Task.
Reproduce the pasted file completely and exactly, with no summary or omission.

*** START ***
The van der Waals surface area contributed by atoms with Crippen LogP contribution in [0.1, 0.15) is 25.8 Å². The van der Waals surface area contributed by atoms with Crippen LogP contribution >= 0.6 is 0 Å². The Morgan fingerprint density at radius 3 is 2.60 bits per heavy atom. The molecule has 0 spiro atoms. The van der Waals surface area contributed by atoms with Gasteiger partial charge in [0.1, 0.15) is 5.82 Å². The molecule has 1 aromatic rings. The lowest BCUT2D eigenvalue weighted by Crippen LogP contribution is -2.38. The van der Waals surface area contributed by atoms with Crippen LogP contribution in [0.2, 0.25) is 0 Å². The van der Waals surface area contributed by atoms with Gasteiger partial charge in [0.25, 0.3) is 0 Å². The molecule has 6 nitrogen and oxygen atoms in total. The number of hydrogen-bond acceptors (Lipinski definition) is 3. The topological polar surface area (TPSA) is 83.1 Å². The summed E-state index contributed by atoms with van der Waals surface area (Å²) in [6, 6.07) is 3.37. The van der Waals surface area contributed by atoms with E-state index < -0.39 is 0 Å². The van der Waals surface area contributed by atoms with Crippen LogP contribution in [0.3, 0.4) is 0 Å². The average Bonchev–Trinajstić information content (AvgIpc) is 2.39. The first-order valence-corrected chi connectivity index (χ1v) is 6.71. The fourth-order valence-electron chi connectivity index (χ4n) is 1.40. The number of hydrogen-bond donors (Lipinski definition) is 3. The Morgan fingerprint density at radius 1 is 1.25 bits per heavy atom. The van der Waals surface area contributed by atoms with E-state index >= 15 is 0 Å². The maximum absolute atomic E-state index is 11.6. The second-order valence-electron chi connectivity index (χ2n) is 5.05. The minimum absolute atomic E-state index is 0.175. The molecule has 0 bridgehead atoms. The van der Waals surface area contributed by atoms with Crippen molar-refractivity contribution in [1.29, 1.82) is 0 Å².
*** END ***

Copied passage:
The van der Waals surface area contributed by atoms with Crippen LogP contribution in [0.1, 0.15) is 25.8 Å². The van der Waals surface area contributed by atoms with Crippen LogP contribution >= 0.6 is 0 Å². The Morgan fingerprint density at radius 3 is 2.60 bits per heavy atom. The molecule has 0 spiro atoms. The van der Waals surface area contributed by atoms with Gasteiger partial charge in [0.1, 0.15) is 5.82 Å². The molecule has 1 aromatic rings. The lowest BCUT2D eigenvalue weighted by Crippen LogP contribution is -2.38. The van der Waals surface area contributed by atoms with Crippen LogP contribution in [0.2, 0.25) is 0 Å². The van der Waals surface area contributed by atoms with Gasteiger partial charge in [0.25, 0.3) is 0 Å². The molecule has 6 nitrogen and oxygen atoms in total. The number of hydrogen-bond acceptors (Lipinski definition) is 3. The topological polar surface area (TPSA) is 83.1 Å². The summed E-state index contributed by atoms with van der Waals surface area (Å²) in [6, 6.07) is 3.37. The van der Waals surface area contributed by atoms with E-state index < -0.39 is 0 Å². The van der Waals surface area contributed by atoms with Crippen LogP contribution in [0.3, 0.4) is 0 Å². The average Bonchev–Trinajstić information content (AvgIpc) is 2.39. The first-order valence-corrected chi connectivity index (χ1v) is 6.71. The fourth-order valence-electron chi connectivity index (χ4n) is 1.40. The number of hydrogen-bond donors (Lipinski definition) is 3. The Morgan fingerprint density at radius 1 is 1.25 bits per heavy atom. The van der Waals surface area contributed by atoms with E-state index >= 15 is 0 Å². The maximum absolute atomic E-state index is 11.6. The second-order valence-electron chi connectivity index (χ2n) is 5.05. The minimum absolute atomic E-state index is 0.175. The molecule has 0 bridgehead atoms. The van der Waals surface area contributed by atoms with Crippen molar-refractivity contribution in [1.29, 1.82) is 0 Å².